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Conservation vs. Preservation: What’s the Difference?

One of the most important roles museums have is to care and maintain artworks and artifacts in their collections. Museums all over the world abide by this to extend the objects life for future education and for general public enjoyment for generations to come. Although museums strive to protect every single object, environmental conditions, storage control, and individual handling all influence the longevity of the artworks and artifacts.

Conservation and preservation are two methods which are used to maintain the state of the object. Conservation is the hands-on act of working directly with the object to preserve its current condition. Such method can be invasive, for example, conservators use restoration treatments to enhance the object to its original state or appearance by removing accumulated layers of dirt and/or adding necessary components that have gone missing.

MOA Conservation Intern Josh cleaning a basket from the ethnographic collection.

Preservation is the non-invasive act of minimizing deterioration and preventing future damage of the object. Some examples are outlined below:

  1. Housing the objects in an environmentally controlled storage facility (i.e., being aware of possible humidity, light damage, etc.)
  2. Monitoring the collections space bi-weekly and monthly for possible pests
  3. Practising appropriate artifact/artwork handling
  4. Storing the objects in archival boxes with archival materials (materials that preserve the quality and longevity of the object, such as acid-free tissue)
Photo of the boxes that hold the ethnographic collection!


Here at the MOA, our collections primarily consist of ethnographic (historical documentation) and archaeological materials. The archaeological material is typically made from organic or inorganic materials. Organic materials are made from living organisms, such as animal, plant, bone, wood and inorganic materials are made from non-living organisms, such as stone, metal, ceramic, glass. Organic materials are preserved more closely as they deteriorate at a faster rate. Although conservation of objects is executed when mandatory, preservation of the objects is our main goal.



MOA Blog Post. “A Journey in Conservation: Basketry.” Accessed April 11th, 2018.

Texas Historical Commission. “Basic Guidelines for the Preservation of Historic Artifacts.”Accessed April 11th, 2018.

Conserve O Gran: National Park Service. “Conservation of Museum Collections.” Accessed April 11th, 2018.


Performing Presence: Pauline Johnson and Her Predecessors

There’s a spirit on the river, there’s a ghost upon the shore,
And they sing of love and loving through the starlight evermore,
As they steal amid the silence,
And the shadows of the shore.
From “Dawendine”

Pauline Johnson (1861-1913) was the best known female Canadian poet of her time. Born on the Six Nations Reserve in Brantford, Ontario, she learned Mohawk stories and traditions from her father, Chief George Johnson. Her mother, an English immigrant, taught her British literature. As an adult, Pauline Johnson drew on both sides of her heritage for her poetry, often writing on indigenous themes within the European poetic style. While many people enjoyed reading her work, Johnson became famous for her public appearances in which she performed in both a “Mohawk princess” costume and in a Victorian evening gown.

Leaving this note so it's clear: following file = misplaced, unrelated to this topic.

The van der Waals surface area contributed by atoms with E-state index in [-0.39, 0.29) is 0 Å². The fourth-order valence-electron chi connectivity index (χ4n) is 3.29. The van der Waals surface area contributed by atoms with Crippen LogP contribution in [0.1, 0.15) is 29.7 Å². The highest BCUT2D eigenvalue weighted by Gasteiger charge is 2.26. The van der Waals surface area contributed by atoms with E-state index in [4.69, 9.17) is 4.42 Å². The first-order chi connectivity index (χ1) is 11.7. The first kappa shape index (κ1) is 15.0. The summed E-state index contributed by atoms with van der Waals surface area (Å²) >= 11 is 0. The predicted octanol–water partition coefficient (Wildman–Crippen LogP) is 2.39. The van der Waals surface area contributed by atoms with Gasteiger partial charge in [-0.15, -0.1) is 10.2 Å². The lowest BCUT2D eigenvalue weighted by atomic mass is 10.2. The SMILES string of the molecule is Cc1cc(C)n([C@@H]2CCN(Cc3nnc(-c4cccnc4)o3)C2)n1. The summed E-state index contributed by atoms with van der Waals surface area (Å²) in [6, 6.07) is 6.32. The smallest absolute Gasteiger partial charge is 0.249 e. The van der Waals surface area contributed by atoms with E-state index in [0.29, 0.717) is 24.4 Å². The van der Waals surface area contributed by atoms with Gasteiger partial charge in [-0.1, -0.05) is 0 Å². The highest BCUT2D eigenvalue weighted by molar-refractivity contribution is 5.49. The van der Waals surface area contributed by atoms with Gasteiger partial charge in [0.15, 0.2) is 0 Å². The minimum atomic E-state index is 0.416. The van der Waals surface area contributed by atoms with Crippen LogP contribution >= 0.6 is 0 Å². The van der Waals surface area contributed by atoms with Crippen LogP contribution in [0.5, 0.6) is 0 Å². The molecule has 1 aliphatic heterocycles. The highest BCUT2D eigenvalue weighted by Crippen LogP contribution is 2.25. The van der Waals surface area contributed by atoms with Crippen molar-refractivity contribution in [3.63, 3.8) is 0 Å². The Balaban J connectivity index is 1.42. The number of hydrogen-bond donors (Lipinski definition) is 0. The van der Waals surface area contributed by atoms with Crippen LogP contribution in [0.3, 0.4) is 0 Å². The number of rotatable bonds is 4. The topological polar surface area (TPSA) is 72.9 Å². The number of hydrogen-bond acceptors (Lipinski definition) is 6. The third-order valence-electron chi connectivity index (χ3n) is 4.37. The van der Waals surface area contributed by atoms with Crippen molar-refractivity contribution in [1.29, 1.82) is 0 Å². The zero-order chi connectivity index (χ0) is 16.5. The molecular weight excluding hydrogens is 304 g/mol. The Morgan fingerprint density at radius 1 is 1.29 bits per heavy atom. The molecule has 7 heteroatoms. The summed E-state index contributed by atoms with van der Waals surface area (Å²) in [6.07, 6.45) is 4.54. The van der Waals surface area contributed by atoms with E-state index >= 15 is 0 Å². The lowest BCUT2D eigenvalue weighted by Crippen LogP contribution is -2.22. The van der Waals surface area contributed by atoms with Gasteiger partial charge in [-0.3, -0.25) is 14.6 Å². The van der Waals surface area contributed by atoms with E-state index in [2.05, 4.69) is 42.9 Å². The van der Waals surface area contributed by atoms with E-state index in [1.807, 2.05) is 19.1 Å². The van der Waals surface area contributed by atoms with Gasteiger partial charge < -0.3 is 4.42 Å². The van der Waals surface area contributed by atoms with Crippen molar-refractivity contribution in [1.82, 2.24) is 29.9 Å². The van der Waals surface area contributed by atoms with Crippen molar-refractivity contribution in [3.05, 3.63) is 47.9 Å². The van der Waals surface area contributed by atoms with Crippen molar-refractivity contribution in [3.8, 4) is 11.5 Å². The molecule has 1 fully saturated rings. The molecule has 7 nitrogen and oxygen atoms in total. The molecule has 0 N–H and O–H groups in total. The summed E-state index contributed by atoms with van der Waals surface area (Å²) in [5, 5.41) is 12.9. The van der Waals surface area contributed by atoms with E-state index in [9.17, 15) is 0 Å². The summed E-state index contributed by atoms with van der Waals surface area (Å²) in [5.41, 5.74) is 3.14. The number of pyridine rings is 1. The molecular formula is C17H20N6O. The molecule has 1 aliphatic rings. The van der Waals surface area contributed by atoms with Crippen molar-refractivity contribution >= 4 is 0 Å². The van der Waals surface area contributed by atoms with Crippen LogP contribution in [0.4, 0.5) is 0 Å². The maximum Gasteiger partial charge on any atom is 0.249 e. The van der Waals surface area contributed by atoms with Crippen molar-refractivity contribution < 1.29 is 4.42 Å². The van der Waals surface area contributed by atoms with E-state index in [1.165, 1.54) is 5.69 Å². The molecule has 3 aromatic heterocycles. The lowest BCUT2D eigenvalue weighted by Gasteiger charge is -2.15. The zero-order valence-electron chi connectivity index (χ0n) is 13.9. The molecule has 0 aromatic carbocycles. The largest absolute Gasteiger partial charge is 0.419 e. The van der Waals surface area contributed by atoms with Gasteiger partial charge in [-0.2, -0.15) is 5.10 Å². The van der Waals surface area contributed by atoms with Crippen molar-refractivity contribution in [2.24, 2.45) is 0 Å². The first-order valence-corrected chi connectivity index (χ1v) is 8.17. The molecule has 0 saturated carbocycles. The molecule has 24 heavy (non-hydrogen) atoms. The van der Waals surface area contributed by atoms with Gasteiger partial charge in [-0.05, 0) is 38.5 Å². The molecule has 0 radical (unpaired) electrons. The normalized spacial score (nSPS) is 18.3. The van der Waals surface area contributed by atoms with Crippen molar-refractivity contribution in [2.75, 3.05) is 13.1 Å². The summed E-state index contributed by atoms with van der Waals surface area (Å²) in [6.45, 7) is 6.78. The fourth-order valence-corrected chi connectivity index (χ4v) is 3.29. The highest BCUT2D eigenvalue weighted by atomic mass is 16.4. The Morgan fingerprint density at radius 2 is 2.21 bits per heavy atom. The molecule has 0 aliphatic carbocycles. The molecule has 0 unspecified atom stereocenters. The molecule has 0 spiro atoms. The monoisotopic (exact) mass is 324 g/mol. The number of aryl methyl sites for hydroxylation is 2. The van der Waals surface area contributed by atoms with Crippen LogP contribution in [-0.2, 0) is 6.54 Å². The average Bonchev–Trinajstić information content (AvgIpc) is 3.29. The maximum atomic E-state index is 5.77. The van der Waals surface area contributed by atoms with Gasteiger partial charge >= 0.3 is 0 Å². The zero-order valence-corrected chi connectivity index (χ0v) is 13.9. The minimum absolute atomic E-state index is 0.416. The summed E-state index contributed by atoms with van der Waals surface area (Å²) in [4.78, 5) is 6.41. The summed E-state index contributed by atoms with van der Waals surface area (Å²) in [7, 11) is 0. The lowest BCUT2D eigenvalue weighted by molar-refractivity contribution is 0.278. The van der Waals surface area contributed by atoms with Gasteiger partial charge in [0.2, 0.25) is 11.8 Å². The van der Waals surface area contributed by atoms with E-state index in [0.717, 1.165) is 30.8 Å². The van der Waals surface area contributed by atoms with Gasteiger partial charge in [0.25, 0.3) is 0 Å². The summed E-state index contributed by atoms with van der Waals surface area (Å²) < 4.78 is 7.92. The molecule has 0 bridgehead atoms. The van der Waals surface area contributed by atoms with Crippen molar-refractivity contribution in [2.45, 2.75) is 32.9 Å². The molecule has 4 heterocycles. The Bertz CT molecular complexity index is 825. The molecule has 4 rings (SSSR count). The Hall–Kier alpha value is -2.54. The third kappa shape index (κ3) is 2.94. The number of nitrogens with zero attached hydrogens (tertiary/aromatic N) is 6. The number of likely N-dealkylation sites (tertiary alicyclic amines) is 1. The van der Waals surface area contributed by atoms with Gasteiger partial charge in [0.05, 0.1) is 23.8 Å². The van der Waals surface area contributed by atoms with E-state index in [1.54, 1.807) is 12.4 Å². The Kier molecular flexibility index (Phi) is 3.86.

These costume changes have fascinated scholars for years. Some believe that Johnson acted as a “cultural mediator,” conveying indigenous culture and concerns such as land rights to her white audiences. Others criticise her praise of British colonial rule, or question whether she played into the common Euro-Canadian opinion that Native culture was on the path to extinction. Johnson’s “Mohawk princess” costume, they argue, was only meant to add exotic appeal.

However, a more recent study done by Professor Manina Jones and Dr. Neal Ferris (the Lawson Chair of Canadian Archaeology) suggests otherwise. When considered in the context of Haudenosaunee diplomatic tradition, Johnson becomes one of many to use language and costume as tools for negotiation.

Take, for example, Joseph Brant (c. 1742-1807), also known as Thayendanegea. As a leader for the Mohawk Nation during and after the American Revolutionary War,

Brant spoke and wrote fluent English with his British allies. He also adapted his clothes to different situations:  he wore a European suit for formal meetings with politicians, but changed to traditional dress during a visit to Fort Niagara. The suit displayed his cultural understanding and flexibility, while the traditional costume served as a reminder of the Six Nations’ alliance with the British military.

As well as asserting his own and other Nations’ presence in British North America, Brant’s public appearances drew on Mohawk and Haudenosaunee traditions which had existed before European settlers arrived. When the Six Nations and their allies met, they often performed traditional dances for each other and shared their history, crafts, and innovations. In the nineteenth century, Pauline Johnson shared her stories and culture through poetry.

Want to learn more about Pauline Johnson’s family and the history of Six Nations’ Reserve? Stay tuned for the second post in this series, “The Two Front Doors of Chiefswood,” coming soon!

Works Cited

Ferris, Neal and Manina Jones. “Flint, Feather and Other Material Selves: Negotiating the Performance Poetics of E. Pauline Johnson.” American Indian Quarterly. 41, 2, 2017. 33-157.

Ferris, Neal. Archaeology of Native-Lived Colonialism. University of Arizona Press, 2009.

Johnson, E. Pauline. “Dawendine.” The White Wampum. Toronto: The Copp Clark Co., 1895. 19-23.

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